With Srerampore on this bank, and Barrackpore on the other -- the Ganga flows on. Used to be a time when neither Srerampore, nor Barrackpore, was around -- but the Ganga was. And so it was even at the time of the Ramayana-and-Mahabharata. But there were no landing stages on the banks then, like the one I am standing upon right now with my Dadu, and waiting for the Eilish boats to come in. The roads on the bank, too, had come up much later. There weren’t any houses-and-buildings or shops-and-bazaars, then, either. Nobody could have dreamt then of these buses, lorries, Sumo cars, Maruti cars, rickshaws, cycles and teeming crowds. Nowadays, people have even taken to waiting hours ahead, hoping to get fresh Eilish from the boatmen. There’s always a mad scramble the moment the boats glide up against the landing stages, each loaded with Eilish caught from the river’s depths. Everyone wants the best catch.

It is drizzling. Dadu pushes the umbrella into my hand and clambers down the steps as soon as he sights the boats. He is leaning near one, almost doubled over, intent on spotting the fish he is about to choose.

My eyes fall upon the people on the other bank, in Barrackpore. Even adults look tiny from so far. When I heard the Gulliver’s Travels from Dadu and was much younger, I used to believe that Barrackpore was actually the Land of Lilliputs.

I’ve heard from Dadu of how, during his childhood days, the bank on the Srerampore side would turn into a fairy-tale land in the shade of rows upon rows of banyan trees, and be flush with flowering periwinkle and jasmine hedges. Fairies would be sighted often, landing on blooming shrubs softly, in a moonlight that could make the river smile.

I could see that Dadu was busy discussing the Eilish with Nakul, the Fisherman. Dadu taught his son Maths and did not take a fee, which made Nakul show him quite a bit of respect -- even letting him select the best fish for himself, often the ones with the widest bellies.

Dadu had left me standing at the head of the steps, but I’ve walked down, unthinking, to the very bottom, and my eyes fall upon a fish, which is looking into my eyes very strangely from a heap on the boat.

I look right back and then have the goose bumps quite suddenly. What fish is that? Certainly not Eilish. I have never seen a fish like this one. Its mouth is a light blue, the back -- a shade of orange -- with purple right under it and a white belly like a penguin’s, and just as silky. The fins are the strangest. Like clumps of dark green moss. And it’s much smaller than an average Eilish, too.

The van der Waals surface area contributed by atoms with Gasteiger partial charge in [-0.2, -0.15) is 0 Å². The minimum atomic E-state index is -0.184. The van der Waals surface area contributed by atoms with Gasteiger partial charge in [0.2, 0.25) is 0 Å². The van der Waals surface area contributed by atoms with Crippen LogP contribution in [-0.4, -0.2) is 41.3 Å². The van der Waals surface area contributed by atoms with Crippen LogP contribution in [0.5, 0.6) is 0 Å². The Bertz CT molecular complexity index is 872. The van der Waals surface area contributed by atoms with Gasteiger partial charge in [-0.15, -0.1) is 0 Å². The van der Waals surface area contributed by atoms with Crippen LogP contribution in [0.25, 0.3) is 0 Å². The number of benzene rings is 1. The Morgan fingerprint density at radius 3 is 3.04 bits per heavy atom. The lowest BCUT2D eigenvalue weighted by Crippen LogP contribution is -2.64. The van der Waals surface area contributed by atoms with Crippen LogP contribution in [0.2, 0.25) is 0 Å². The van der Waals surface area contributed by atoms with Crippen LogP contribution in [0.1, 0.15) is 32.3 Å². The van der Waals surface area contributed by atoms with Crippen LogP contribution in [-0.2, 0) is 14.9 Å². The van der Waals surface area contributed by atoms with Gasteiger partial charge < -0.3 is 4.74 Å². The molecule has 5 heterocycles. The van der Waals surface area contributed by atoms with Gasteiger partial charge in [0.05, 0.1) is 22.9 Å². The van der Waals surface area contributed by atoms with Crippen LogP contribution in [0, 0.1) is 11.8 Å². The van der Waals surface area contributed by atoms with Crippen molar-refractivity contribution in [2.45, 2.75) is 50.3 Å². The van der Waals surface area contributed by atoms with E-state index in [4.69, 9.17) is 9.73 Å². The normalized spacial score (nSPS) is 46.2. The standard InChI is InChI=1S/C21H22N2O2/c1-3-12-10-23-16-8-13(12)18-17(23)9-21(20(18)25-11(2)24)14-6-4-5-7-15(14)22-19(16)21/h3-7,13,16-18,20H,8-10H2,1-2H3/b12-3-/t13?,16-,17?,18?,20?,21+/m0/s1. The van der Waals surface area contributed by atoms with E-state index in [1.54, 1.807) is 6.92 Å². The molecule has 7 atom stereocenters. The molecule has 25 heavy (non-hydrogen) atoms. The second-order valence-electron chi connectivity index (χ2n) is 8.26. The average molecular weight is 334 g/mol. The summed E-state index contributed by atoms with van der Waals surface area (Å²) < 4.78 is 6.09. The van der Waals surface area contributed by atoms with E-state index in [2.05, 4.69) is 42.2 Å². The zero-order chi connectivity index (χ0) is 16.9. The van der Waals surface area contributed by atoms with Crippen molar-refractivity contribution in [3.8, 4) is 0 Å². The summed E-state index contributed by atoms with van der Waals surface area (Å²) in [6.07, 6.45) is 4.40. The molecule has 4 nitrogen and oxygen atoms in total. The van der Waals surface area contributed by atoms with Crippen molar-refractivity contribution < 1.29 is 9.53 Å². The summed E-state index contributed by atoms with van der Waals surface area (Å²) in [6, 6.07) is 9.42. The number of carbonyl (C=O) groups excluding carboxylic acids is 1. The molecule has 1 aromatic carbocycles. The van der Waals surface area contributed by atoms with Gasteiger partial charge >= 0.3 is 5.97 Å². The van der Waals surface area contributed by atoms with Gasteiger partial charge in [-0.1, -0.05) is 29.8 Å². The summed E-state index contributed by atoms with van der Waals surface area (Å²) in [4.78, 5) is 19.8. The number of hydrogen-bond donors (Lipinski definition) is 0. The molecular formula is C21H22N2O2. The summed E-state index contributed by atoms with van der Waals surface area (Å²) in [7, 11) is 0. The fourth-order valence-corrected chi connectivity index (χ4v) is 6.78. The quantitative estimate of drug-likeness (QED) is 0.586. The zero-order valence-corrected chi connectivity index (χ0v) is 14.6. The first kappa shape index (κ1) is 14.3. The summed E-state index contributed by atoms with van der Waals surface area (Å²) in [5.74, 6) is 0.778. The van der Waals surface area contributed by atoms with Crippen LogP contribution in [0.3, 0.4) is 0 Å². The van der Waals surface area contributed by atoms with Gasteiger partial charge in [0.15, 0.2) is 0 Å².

My eyes fall upon the fish’s and immediately, my heart beats out a frantic drum roll. I can clearly feel the fish is speaking to me in the language of eyes, saying, “Take me home with you.”

Talking with eyes alone, without making a single sound, is nothing new. Most of us have done it at some time, or the other. I have come across not just people but pet dogs, lonesome cows on clouded-over meadows and even sunny-afternoon-squirrels that talk the language of the eyes. But this is my first experience with a fish. And it does feel strange because Dadu had once told me  -- fish-eyes are like buttons, insensate, bereft of all expression.

Dadu must have noticed something in my eyes and he broke into a smile even as he was about to scold me for having come down so far, “Have you selected an Eilish for yourself, too? Tell me -- which one is it?”

Dadu was holding two large Eilish in his two hands. He was getting soaked in the drizzle, along with the Eilish.

I pointed at the strange fish.                                          

“But that’s a coloured fish. It must have come in from the sea. Would you like to keep it as a pet?” asked Dadu, and pointed it out to Nakul.

The fish started thrashing about the moment Nakul picked it up.

Dadu stretched a ten-rupee note towards him, “Drop it in water, in one of your earthen pots. And you’d better be careful with the pot, Dadu.”

The last words were meant for me. He slipped into the umbrella’s shade and babbled on, happy at the thought of having just bought me a gift, “I’ll bring you a glass box meant for fish this very day. We’ll have to build a nest for the fish with stones-and-pebbles, bricks and seashells inside. You should start thinking of its diet.”

 

 

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